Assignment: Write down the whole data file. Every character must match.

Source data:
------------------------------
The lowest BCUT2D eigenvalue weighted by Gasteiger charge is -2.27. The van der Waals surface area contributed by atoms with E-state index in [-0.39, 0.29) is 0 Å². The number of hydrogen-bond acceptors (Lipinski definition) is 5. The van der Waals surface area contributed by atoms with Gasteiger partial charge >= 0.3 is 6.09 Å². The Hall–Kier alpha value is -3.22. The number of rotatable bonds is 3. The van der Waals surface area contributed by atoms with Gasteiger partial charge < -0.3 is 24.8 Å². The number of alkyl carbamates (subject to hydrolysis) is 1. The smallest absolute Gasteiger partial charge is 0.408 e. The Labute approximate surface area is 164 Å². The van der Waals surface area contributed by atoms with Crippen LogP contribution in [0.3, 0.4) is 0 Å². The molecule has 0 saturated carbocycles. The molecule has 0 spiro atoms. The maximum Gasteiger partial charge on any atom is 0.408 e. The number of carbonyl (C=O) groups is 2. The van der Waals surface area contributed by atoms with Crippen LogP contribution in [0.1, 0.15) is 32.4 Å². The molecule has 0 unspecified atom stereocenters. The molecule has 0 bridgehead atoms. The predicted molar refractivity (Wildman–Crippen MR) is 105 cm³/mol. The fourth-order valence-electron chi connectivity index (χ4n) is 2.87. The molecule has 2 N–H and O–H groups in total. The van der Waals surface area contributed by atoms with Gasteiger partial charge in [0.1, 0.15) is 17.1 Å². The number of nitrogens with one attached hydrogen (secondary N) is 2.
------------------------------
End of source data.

The lowest BCUT2D eigenvalue weighted by Gasteiger charge is -2.27. The van der Waals surface area contributed by atoms with E-state index in [-0.39, 0.29) is 0 Å². The number of hydrogen-bond acceptors (Lipinski definition) is 5. The van der Waals surface area contributed by atoms with Gasteiger partial charge >= 0.3 is 6.09 Å². The Hall–Kier alpha value is -3.22. The number of rotatable bonds is 3. The van der Waals surface area contributed by atoms with Gasteiger partial charge < -0.3 is 24.8 Å². The number of alkyl carbamates (subject to hydrolysis) is 1. The smallest absolute Gasteiger partial charge is 0.408 e. The Labute approximate surface area is 164 Å². The van der Waals surface area contributed by atoms with Crippen LogP contribution in [0.3, 0.4) is 0 Å². The molecule has 0 saturated carbocycles. The molecule has 0 spiro atoms. The maximum Gasteiger partial charge on any atom is 0.408 e. The number of carbonyl (C=O) groups is 2. The van der Waals surface area contributed by atoms with Crippen LogP contribution in [0.1, 0.15) is 32.4 Å². The molecule has 0 unspecified atom stereocenters. The molecule has 0 bridgehead atoms. The predicted molar refractivity (Wildman–Crippen MR) is 105 cm³/mol. The fourth-order valence-electron chi connectivity index (χ4n) is 2.87. The molecule has 2 N–H and O–H groups in total. The van der Waals surface area contributed by atoms with Gasteiger partial charge in [0.1, 0.15) is 17.1 Å². The number of nitrogens with one attached hydrogen (secondary N) is 2.